If you like your cinema extra-awkward and incoherent, Blank Generation (1980) is the film for you. Not to be confused with the ragged and ultimately better documentary of the same name from a few years earlier, this narrative feature was helmed by future horror-schlock director Ulli Lommel, who at the time was most famous for being a member of the circle surrounding ultra-prolific German auteur Reiner Werner Fassbinder. Starring Richard Hell and Carole Bouquet, Blank Generation suffers from an extreme lack of focus — at times, it seems as if each member of the production was under the impression they were working on a different film than the rest of their collaborators.
With that in mind, the release of Blank Generation on DVD, after many years of unavailability, is a thing to celebrate. For all its shortcomings (take your pick), the film stands on its own as a crucial document of Downtown New York, in all its death and destruction. The streets of the East Village resemble bombed-out Berlin or a post-apocalyptic warzone, full of crumbling buildings and trash-heaped sidewalks; each block cold and empty, beautifully photographed by Ed Lachman (who would later shoot films for Wim Wenders, Steven Soderbergh , and Todd Haynes). The photography creates an interesting juxtaposition with the rest of the film — the subtle, patient cameramoves and interesting uses of light (especially in a goofy scene featuring a spiritual guru) are often too composed for the film, which at any given moment appears to be falling apart at the seems. You can’t help but think that something more watchable could be produced out of the raw footage with a good editor.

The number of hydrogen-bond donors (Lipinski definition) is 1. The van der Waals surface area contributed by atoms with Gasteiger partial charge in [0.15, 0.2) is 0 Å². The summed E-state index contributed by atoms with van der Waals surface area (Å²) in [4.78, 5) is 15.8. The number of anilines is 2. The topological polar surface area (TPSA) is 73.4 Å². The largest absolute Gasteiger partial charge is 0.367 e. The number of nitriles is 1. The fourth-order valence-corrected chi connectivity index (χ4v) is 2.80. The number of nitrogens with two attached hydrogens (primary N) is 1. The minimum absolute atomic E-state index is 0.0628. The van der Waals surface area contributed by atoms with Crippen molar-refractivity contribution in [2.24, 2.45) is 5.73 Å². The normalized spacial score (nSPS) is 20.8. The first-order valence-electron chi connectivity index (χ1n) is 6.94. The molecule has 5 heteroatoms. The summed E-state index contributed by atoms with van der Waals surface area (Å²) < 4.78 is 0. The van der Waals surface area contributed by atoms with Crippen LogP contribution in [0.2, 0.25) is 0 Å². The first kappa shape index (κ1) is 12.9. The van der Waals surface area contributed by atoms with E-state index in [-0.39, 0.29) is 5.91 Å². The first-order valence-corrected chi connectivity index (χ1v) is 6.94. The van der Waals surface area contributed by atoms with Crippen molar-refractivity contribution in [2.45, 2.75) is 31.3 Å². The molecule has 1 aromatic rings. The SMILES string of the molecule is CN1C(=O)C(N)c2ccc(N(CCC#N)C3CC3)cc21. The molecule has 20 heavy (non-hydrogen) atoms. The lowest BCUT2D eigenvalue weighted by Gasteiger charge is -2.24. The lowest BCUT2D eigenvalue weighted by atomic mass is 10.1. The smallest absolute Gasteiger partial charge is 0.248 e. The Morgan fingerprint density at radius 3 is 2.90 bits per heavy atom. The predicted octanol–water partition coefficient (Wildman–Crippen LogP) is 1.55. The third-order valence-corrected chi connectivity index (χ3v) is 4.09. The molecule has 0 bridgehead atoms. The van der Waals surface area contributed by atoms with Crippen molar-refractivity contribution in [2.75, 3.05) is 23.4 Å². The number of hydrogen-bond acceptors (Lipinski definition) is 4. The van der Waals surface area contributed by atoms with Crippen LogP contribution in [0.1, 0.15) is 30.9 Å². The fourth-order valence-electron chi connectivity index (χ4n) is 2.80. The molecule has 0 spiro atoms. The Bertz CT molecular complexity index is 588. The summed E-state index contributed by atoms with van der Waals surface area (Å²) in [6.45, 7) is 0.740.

Richard Hell, the reluctant star of the film, discusses this as well as many other aspects in an informative, in-depth interview featured on the disc. Interviewed by writer Luc Sante, the musician/actor is candid in his dislike for the film, the filmmaker, and many of his fellow actors. Hell is also able to see through much of the pretension the film is constructed around, including the blank quasi-Godardian rhetoric and floating ideas, dangling with no meaning or intelligent attachment or relation to the film on the screen. During a period when many felt that Hell had the potential to rise out of the ashes of the downtown music scene, Blank Generation proved to everyone, including Hell, that he wasn’t cut out to this type of performance. His few performances in the following years presented him in a better light, but he soon stopped performing almost all together, wisely focusing his time on his extraordinary writing.
And if none of this floats your boat, you can fast-forward toward the performances by Hell’s amazing band at the time, The Voidoids. Under-appreciated and under-documented, the film presents a nice showcase for what made the band great, especially the exceptional talent of Robert Quine, whose nervous and energized guitar work would see him working with Lou Reed, Brian Eno, and John Zorn throughout the next decade. They get a full performance in the film, and a few of the tracks from their legendary debut Blank Generation (1977) are repeated in the background of various scenes.
But the question must still be asked: is any of this really worth it? The film falls short of even reaching any kind of campy, so-bad-it’s-good levels of excellence. It is curiously watchable, though, even if you’re shaking your head most of the time; its cultural significance outweighs its cheesiness. Hell is one our greatest living artists, one who rarely gets the respect he deserves. Start here. It only gets better.